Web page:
Or can they...
Most readers would know that once a person is subject to a bankruptcy or personal insolvency agreement (Part X), they are restricted from acting as a company director. In theory this seems straightforward; however, there is a quirk in a crossover of legislation and a practicality that requires careful consideration.
The general position under the Corporations Act 2001 is that pursuant to:
- Section 206B(3): A person is disqualified from managing corporations if they are an undischarged bankrupt under Australian law, its external territories, or another country.
- Section 206B(4): A person is disqualified from managing a corporation if a person has executed a personal insolvency agreement under Part X of the Bankruptcy Act 1966 ; or a similar law of an external Territory or a foreign country, and the agreement terms are not satisfied.
However, automatic disqualification can have far-reaching consequences especially for persons who are a director of a self-managed super fund (SMSF). Under the Superannuation Industry (Supervision) Act 1993 (SIS Act) provisions, if the trustee of the fund is a corporate entity, then every fund member must be a director of the corporate entity otherwise the fund is non-complying.
Being disqualified may not be a great problem where the SMSF's only asset is cash, because cash can be easily rolled over into a public super fund (e.g. Sunsuper, Rest).
But what if the SMSF's only asset is real property given the time to realise such an asset. It is not possible, as far as the author is aware, to roll a part interest in real property into a public super fund. Generally, the property would have to be sold and then its sale proceeds paid as cash into a public fund.
Under section 206G of the Corporations Act, the court can grant leave to allow certain disqualified persons to act as a director of a corporation. The section states: a person who is disqualified from managing corporations (unless disqualified by the ASIC), may apply to the court for leave to manage either:
- a particular class of corporation (financial products or services)
- a particular corporation.
Recently, the Supreme Court of Western Australia granted leave to a bankrupt, who was a member of a SMSF, to act as a director of its corporate trustee, to enable the fund to meet its requirement under SIS Act. The case was GRD-v-BJD (2018) WASC 374.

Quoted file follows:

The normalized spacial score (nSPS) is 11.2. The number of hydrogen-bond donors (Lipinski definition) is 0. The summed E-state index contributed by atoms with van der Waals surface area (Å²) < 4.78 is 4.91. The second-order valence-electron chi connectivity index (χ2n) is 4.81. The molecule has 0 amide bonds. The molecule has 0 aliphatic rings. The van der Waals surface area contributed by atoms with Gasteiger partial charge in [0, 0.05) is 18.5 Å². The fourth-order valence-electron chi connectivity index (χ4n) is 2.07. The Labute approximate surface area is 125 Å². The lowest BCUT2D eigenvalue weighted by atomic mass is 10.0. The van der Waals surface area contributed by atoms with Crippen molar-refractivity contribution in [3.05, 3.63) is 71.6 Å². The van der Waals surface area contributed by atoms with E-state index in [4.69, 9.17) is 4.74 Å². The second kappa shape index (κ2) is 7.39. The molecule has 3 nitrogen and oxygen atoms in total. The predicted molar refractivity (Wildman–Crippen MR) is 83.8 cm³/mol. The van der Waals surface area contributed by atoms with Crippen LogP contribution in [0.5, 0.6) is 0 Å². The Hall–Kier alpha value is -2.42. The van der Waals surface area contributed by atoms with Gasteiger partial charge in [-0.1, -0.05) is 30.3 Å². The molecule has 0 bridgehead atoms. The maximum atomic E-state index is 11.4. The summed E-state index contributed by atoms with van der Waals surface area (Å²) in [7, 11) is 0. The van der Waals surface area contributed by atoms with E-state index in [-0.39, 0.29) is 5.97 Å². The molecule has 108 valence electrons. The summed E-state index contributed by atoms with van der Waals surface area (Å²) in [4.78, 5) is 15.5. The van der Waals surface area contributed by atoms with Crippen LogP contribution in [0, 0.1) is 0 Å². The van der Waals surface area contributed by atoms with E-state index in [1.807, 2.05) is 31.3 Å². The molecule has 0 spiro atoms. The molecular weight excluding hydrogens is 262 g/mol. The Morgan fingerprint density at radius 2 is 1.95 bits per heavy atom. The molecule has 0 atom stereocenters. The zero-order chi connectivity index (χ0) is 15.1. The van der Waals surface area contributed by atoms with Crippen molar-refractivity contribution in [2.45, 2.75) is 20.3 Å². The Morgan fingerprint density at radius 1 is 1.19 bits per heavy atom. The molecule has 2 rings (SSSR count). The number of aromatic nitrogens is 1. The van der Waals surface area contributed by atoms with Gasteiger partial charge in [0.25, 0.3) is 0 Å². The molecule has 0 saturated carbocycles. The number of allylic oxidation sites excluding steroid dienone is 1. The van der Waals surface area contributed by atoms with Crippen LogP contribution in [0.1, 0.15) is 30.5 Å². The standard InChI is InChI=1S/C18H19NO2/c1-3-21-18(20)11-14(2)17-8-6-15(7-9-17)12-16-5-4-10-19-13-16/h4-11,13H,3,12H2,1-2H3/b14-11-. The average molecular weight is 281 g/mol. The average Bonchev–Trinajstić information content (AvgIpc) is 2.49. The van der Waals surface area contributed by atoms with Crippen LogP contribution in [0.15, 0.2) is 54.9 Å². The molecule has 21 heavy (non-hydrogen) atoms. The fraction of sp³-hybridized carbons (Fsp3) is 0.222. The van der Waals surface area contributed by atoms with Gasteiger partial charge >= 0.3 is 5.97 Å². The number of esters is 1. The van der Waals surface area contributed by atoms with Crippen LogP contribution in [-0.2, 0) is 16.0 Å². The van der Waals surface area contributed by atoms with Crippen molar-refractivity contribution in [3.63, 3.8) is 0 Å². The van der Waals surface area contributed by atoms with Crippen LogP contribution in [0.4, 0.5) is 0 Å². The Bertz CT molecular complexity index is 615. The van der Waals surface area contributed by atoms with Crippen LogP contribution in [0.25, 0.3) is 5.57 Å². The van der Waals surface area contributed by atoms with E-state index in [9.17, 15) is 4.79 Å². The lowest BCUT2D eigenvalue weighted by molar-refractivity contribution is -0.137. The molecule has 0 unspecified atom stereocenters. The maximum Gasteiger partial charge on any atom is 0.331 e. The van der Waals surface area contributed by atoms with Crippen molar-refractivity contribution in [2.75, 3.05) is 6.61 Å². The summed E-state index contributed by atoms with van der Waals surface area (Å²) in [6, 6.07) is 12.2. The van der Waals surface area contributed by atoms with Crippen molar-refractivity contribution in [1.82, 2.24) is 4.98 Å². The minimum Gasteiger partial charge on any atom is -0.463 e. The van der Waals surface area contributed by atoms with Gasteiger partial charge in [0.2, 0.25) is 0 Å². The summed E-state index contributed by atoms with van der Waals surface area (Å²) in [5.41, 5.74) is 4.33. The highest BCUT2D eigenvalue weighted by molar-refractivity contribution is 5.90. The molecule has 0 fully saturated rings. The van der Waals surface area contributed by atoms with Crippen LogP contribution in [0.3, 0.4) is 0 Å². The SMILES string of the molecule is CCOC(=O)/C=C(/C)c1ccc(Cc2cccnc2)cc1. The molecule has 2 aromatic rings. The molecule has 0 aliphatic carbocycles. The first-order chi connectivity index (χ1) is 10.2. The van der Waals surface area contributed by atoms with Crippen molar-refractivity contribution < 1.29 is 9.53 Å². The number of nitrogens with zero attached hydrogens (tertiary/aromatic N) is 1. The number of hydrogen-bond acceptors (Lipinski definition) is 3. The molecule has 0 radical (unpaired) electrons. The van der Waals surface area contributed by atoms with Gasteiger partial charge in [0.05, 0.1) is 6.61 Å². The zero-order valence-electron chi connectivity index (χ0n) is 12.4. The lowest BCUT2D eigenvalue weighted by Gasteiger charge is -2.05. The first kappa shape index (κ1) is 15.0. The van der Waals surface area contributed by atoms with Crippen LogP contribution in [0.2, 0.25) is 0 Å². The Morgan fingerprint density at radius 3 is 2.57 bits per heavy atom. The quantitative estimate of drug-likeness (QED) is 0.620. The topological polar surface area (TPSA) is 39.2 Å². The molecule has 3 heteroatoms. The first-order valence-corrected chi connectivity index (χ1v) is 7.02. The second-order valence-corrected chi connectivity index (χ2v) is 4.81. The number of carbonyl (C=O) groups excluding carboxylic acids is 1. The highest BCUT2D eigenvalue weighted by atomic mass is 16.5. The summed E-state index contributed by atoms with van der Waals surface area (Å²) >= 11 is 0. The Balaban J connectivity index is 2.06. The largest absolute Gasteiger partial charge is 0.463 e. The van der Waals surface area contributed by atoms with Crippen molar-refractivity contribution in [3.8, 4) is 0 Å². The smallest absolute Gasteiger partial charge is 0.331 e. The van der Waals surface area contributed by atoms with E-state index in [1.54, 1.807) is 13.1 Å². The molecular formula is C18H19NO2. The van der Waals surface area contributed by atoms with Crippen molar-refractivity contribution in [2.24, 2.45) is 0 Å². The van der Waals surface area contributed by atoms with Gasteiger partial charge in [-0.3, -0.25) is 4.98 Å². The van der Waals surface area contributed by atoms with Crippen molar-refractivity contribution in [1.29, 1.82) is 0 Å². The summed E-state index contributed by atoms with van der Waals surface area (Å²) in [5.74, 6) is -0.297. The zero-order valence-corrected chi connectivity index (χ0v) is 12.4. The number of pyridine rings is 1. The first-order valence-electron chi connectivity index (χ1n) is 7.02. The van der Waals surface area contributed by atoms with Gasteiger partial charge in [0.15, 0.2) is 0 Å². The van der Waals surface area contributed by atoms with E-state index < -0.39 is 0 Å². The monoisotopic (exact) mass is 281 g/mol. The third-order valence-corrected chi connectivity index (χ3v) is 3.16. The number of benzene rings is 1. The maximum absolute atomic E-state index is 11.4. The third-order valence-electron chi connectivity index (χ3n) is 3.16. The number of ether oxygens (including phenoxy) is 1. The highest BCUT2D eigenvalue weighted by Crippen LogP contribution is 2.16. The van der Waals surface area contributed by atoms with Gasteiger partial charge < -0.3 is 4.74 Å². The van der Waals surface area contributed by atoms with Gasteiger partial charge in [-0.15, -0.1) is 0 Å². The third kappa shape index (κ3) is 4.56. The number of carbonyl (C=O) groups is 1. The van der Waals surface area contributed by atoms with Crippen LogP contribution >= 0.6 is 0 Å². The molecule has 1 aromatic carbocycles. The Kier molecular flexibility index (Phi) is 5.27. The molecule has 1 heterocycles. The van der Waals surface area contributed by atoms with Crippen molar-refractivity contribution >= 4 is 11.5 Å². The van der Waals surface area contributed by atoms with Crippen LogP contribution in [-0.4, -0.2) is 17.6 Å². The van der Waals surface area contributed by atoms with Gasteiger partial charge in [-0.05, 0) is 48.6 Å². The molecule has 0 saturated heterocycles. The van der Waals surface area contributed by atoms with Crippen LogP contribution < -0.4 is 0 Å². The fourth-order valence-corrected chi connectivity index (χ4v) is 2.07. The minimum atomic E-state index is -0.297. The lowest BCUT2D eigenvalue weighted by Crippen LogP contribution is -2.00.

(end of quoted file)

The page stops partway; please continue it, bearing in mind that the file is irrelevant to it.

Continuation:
Interestingly, another member of the fund (the bankrupt's ex-wife), objected to the bankrupt being granted leave on the basis that the bankrupt lacked business acumen and honesty. The objection was dismissed by the court, on the following basis:
- A Family Court agreement allowed for the defendant to roll out of the fund.
- The plaintiff's evidence (ex-wife) made it difficult to see on what basis she raised the objection to the plaintiff being a director.
- Not having the plaintiff as a director equates to a non-compliant fund and that may have adverse consequences, including taxation concessions, for both parties (plaintiff and the defendant).
- The SMSF has a very limited role with no prospect of it being a trading corporation.
- Imposed ASIC conditions offers protection to any persons who might be affected by the plaintiff being involved in the management of the corporation (SMSF).
A spokesperson for the Australian Taxation Office commented on this case by stating that this decision, "does not preclude the Commissioner of Taxation from making the fund non-compliant if it is considered appropriate to on the facts. This would have taxation implications for the fund."
The content of this article is intended to provide a general guide to the subject matter. Specialist advice should be sought about your specific circumstances.